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City Politics

‘Cop City’ Could Cost Atlanta Taxpayers $67 Million

If approved by the full City Council next week, the price tag would be double what city officials originally said.

Atlanta Deputy Chief Operating Officer LaChandra Burks speaks during the City Council Finance Committee's meeting on May 24. (Chauncey Alcorn/Capital B)

The legislation to fund the controversial public safety training center known as “Cop City”  is moving forward despite reports alleging it will cost Atlanta taxpayers twice what the mayor’s office has told the public. 

City officials have previously said that the Atlanta Police Foundation would cover about two-thirds of the facility’s $90 million price tag, while Atlanta would chip in $30 million.

But last week, estimates by the Atlanta Community Press Collective, a local media nonprofit, put the city’s potential contribution closer to $67 million. That number is based on the collective’s analysis of legislation introduced by District 9 council member Dustin Hillis that the finance executive committee voted to advance on May 24. 

The training center funding ordinance is scheduled for a final City Council vote on June 5.

The ordinance would allow the transfer of $30 million from the city’s general fund to the Atlanta Police Foundation to pay for the center and an additional $1 million in public safety impact fees to build a gym at the 85-acre project site, located in the South River Forest in south DeKalb County, outside city limits. 

In addition, the ordinance also grants the mayor the power to enter a “lease-back agreement” with the foundation, which is managing fundraising efforts for the facility. 

Mohamed Balla, Atlanta’s chief financial officer, said that the lease-back would come via a loan that the police foundation will take out to help pay for the center but that the city will pay back through annual $1.2 million installments over 30 years, for a total of $36 million.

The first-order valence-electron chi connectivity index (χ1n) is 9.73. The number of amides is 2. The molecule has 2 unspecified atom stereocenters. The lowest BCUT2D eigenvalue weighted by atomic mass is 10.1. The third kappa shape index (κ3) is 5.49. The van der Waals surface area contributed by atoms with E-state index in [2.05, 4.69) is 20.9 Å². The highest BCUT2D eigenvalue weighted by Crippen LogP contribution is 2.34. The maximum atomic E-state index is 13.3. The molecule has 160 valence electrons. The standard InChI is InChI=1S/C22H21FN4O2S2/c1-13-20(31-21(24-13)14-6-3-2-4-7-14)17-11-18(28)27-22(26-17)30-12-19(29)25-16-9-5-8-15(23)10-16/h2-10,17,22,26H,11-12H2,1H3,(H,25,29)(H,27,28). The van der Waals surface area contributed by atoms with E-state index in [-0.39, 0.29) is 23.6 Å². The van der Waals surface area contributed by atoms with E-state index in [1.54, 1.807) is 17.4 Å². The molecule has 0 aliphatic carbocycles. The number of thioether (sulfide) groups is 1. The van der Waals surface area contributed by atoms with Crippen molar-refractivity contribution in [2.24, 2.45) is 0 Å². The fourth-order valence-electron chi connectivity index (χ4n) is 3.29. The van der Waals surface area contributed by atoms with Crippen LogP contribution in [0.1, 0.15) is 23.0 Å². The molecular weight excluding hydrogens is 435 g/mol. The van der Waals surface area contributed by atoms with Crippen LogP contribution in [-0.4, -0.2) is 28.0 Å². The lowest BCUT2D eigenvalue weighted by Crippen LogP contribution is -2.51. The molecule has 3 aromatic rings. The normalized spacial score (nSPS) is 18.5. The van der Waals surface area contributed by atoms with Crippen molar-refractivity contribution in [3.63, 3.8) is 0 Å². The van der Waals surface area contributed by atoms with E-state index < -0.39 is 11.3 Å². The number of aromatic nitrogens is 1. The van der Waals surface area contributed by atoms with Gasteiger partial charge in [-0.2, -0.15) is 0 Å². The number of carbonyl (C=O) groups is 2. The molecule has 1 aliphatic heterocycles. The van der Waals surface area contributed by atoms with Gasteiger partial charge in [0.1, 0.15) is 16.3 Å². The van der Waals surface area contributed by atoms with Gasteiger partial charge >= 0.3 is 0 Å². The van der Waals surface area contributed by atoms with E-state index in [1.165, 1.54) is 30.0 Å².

City officials consider the lease-back payments to be “budget-neutral” because the city will no longer have the expense of renting facilities for police and fire training, according to an email from police department spokesperson Chata M. Spikes.

The Rev. Keyanna Jones, a vocal member of the Faith Coalition to Stop Cop City, told Capital B Atlanta that she wasn’t surprised about news that the facility’s price tag could double for taxpayers. In her opinion, the entire project has been shady from day one.

“These deals were done in dark rooms with no public access,” Jones said. “How much money is [Mayor] Andre Dickens willing to bleed this city?”

Jones was one of the opponents of the training center who rallied outside City Hall before the May 24 hearing in an attempt to dissuade council members from advancing the legislation during the meeting’s public comment period.

Sasha Von Hanna, a member of the Weelaunee Coalition, a group of educators and families that supports the Stop Cop City movement, asked lawmakers at the hearing to “make it make sense.”

“You folks are concerned about finances, right? How can you so carelessly consider spending our hard-earned tax dollars on systems of harm instead of care?” Von Hanna said.

The five council members who voted “yes” at last week’s Finance Committee hearing were Hillis, Marci Collier Overstreet, Matt Westmoreland, Howard Shook, and committee chair Alex Wan.